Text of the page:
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Revista Escuela de Historia

On-line version ISSN 1669-9041


MARTINEZ, Carolina. Cartographic projections, overseas rivalry and colonial experience in Terra Brasilis: France in the XVIth Century. Rev. Esc. Hist. [online]. 2016, vol.15, n.1, pp.00-00. ISSN 1669-9041.

A brief comparison between the effective occupation of European maritime powers in America and their colonial projects shows that throughout the early modern Age there existed differences, at times insurmontable, between the objectives of a voyage and its actual outcome. In the case of France, having begun its first voyages of exploration after the Spanish and Portuguese crowns and in clear violation of the limits established by the Tordesillas Treaty (1494), accessing official registries revealing the Crown's intentions is a matter of certain complexity. However, apart from the documentation issued by the French Crown there is also cartographic and epistolary evidence to allow us understand, at least in the case of its unfortunate experience in Terra Brasilis (1555-1560), the distance that existed between the ambitions of Henry II and the actual limits the colony faced in Bahía de Guanabara. The prospective nature of the maps drawn by Guillaume Le Testu in his Cosmographie Universelle (1555-1556) evidences, on the one hand, the strong bond between the graphic representation of a world still unknown and the colonial ambitions of European powers. On the other hand, the correspondence between Viceadmiral Nicolas Durand de Villegagnon and his promotors in France shows how religious and economic disputes affected the colony from the moment it was founded. The analysis of these sources will thus contribute to understand the original aspirations and final outcome of the colony established in what would be known as France Antarctique.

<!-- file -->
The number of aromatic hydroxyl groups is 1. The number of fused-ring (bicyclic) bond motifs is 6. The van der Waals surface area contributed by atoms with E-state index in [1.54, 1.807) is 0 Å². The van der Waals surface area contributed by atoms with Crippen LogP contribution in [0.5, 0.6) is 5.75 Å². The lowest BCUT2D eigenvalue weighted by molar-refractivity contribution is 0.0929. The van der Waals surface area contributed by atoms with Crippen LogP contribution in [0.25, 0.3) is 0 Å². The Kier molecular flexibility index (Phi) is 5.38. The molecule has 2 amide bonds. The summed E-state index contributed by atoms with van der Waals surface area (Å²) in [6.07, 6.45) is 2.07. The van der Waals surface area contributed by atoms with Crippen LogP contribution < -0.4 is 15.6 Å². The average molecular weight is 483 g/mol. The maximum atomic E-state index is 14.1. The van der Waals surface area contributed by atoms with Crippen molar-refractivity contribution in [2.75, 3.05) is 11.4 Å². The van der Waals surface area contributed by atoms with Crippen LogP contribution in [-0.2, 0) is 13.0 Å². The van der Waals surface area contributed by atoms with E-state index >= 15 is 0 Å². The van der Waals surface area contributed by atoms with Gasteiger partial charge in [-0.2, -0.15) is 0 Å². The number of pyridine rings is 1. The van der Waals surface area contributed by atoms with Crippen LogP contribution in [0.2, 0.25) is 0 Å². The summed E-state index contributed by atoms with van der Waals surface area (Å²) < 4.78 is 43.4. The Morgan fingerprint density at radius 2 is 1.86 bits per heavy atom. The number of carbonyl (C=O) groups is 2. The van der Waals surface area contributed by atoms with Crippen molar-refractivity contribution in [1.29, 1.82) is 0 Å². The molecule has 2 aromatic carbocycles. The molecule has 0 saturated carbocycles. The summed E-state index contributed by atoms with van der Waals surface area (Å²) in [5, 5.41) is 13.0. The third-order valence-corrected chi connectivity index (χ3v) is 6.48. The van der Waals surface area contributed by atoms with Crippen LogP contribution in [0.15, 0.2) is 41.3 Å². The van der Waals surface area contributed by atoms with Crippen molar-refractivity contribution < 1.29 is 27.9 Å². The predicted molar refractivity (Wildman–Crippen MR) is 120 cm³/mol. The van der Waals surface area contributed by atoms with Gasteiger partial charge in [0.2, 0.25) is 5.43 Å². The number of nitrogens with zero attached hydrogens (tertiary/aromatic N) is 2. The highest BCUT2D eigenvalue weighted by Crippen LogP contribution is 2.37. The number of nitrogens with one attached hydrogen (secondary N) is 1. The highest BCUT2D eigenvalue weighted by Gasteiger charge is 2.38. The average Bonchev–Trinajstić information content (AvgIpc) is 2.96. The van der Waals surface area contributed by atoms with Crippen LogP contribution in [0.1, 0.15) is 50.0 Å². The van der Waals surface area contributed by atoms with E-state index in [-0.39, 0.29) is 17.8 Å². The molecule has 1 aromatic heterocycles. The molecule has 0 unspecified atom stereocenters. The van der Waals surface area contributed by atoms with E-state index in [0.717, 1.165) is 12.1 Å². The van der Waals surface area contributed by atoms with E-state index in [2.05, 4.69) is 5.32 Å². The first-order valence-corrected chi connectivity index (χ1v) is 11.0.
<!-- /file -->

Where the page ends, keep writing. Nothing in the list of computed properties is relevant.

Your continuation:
Keywords : France; Brazil; XVIth Century; Overseas Expansion; Nicolas Durand de Villegagnon.

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